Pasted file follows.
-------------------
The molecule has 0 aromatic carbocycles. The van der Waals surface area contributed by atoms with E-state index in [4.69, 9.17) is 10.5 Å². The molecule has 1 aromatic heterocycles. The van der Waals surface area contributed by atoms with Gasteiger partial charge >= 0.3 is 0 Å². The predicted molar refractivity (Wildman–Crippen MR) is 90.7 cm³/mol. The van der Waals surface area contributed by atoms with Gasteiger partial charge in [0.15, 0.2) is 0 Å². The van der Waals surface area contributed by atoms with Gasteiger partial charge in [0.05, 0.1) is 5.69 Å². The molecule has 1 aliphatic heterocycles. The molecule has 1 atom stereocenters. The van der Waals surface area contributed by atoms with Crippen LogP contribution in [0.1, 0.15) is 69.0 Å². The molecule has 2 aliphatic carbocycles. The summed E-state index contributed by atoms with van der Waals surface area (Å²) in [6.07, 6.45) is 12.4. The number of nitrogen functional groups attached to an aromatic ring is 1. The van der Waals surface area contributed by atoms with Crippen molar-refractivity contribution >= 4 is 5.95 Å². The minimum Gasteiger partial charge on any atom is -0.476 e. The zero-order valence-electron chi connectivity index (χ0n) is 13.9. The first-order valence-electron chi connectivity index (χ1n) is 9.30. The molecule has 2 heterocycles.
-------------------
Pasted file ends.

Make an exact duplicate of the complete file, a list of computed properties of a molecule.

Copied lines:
The molecule has 0 aromatic carbocycles. The van der Waals surface area contributed by atoms with E-state index in [4.69, 9.17) is 10.5 Å². The molecule has 1 aromatic heterocycles. The van der Waals surface area contributed by atoms with Gasteiger partial charge >= 0.3 is 0 Å². The predicted molar refractivity (Wildman–Crippen MR) is 90.7 cm³/mol. The van der Waals surface area contributed by atoms with Gasteiger partial charge in [0.15, 0.2) is 0 Å². The van der Waals surface area contributed by atoms with Gasteiger partial charge in [0.05, 0.1) is 5.69 Å². The molecule has 1 aliphatic heterocycles. The molecule has 1 atom stereocenters. The van der Waals surface area contributed by atoms with Crippen LogP contribution in [0.1, 0.15) is 69.0 Å². The molecule has 2 aliphatic carbocycles. The summed E-state index contributed by atoms with van der Waals surface area (Å²) in [6.07, 6.45) is 12.4. The number of nitrogen functional groups attached to an aromatic ring is 1. The van der Waals surface area contributed by atoms with Crippen molar-refractivity contribution >= 4 is 5.95 Å². The minimum Gasteiger partial charge on any atom is -0.476 e. The zero-order valence-electron chi connectivity index (χ0n) is 13.9. The first-order valence-electron chi connectivity index (χ1n) is 9.30. The molecule has 2 heterocycles.